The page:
Vintage Embroidery Christmas Tree Decoration

Updated: Nov 7, 2019


These vintage embroidered Christmas trees are destined to become much loved ornaments, and the skillful work of the women who made the doilies can be treasured for many years to come.

I have collected vintage embroidered doilies and hankies for decades, and although I love them, I don’t use them. They have always been hidden away in a drawer and I realised they deserved better than that! I decided to get creative.

Cutting up the first doily to make an ornament was difficult, but since then, that ornament has hung in my house where I can admire the beautiful embroidery work every day.

These vintage embroidered Christmas trees are destined to become much-loved ornaments, and the

skilful work of the women who made these doilies can be treasured for many years to come.

you will need:

+ a piece of cardboard, about 25cm x 25cm

+ a cinnamon stick

+ stuffing (fibre fill)

+ fabric glue

+ silk cord or thin ribbon, aprox 35cm

+ a ruler, pencil and scissors

+ a chopstick,

+ needle and thread,

+ sewing machine, and

+ a beautiful vintage doily

getting started...

Make a triangle template/viewfinder. Measure and draw a triangle that is 15cm high and

13cm across the bottom onto your piece of cardboard. Cut out triangle and discard the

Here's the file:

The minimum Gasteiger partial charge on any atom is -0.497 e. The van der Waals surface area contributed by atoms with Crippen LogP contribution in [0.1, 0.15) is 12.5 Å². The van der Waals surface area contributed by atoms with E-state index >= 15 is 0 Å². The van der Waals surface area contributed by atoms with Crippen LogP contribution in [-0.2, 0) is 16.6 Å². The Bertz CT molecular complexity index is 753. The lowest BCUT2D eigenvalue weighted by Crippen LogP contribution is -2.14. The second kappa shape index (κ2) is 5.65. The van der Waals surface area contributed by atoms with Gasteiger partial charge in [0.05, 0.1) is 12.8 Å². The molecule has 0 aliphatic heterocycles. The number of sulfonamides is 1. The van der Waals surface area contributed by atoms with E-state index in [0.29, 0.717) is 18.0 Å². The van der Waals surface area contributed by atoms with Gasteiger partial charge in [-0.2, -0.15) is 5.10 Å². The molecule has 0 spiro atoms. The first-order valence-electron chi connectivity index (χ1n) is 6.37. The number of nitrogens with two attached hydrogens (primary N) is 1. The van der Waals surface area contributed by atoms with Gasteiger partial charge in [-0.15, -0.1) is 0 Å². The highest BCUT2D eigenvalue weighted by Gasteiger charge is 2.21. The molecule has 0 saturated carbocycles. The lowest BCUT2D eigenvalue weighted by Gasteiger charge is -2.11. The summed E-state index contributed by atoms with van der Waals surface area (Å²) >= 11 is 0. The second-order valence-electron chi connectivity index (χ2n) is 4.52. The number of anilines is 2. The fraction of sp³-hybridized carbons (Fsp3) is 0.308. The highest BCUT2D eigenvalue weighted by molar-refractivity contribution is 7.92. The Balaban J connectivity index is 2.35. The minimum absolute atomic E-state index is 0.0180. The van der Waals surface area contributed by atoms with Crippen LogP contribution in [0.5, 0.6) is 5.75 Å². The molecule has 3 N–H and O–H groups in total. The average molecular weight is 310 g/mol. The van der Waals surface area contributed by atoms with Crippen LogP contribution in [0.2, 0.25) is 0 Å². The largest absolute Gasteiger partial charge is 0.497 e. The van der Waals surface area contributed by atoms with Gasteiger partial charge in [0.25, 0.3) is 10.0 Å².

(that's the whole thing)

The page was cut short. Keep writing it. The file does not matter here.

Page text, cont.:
inside triangle piece.

1. Use the viewfinder triangle to choose the most suitable part of the embroidery

for the front of the tree. I usually choose a fabulously decorative piece for

the front and then a part of the doilie with less embroidery for the back, but

you can choose any parts you want - as long as the fabric isn’t smaller than

the triangle. Mark 2 triangles, take a deep breath and cut the doilie.

2. Fold the cord or ribbon in half to create the hanging loop, lay down on the middle of one of your triangles with the cut ends at the tip, and secure with a pin. Stitch the cord ends to the tip of the triangle with a couple of little hand stitches.

3. Place the two triangles right sides together, pin and stitch them together. Start close to

the middle (but not in the middle - that’s where the tree trunk goes!) of the bottom,

stitch around the sides and finish at the bottom leaving about an inch gap.

4. Remove the pin holding the cord, and turn the tree right side out, using your chopstick

to poke out the corners. Fill with stuffing, ensuring you have a ‘hollow’ in the stuffing to

stick the trunk into.

5. Put a dab of glue on one end of your cinnamon stick tree trunk and insert into the stuffing.

6. Hand stitch the opening at the bottom of the treeclosed - hang the tree and admire your handwork!

For a delicious Christmas fragrance, add a few drops of cinnamon oil and clove oil to the

cinnamon stick. The stick itself doesn’t smell unless you crush it, which you really don’t want to do.

tickle the imagination aims to inspire creativity, showcasing talented designers & makers, discovering emerging talent and sharing real-life stories and diy projects. Be inspired by gorgeous images, take a peek into the lives of designers and makers and discover ways to include creativity & handmade into your everyday living. 

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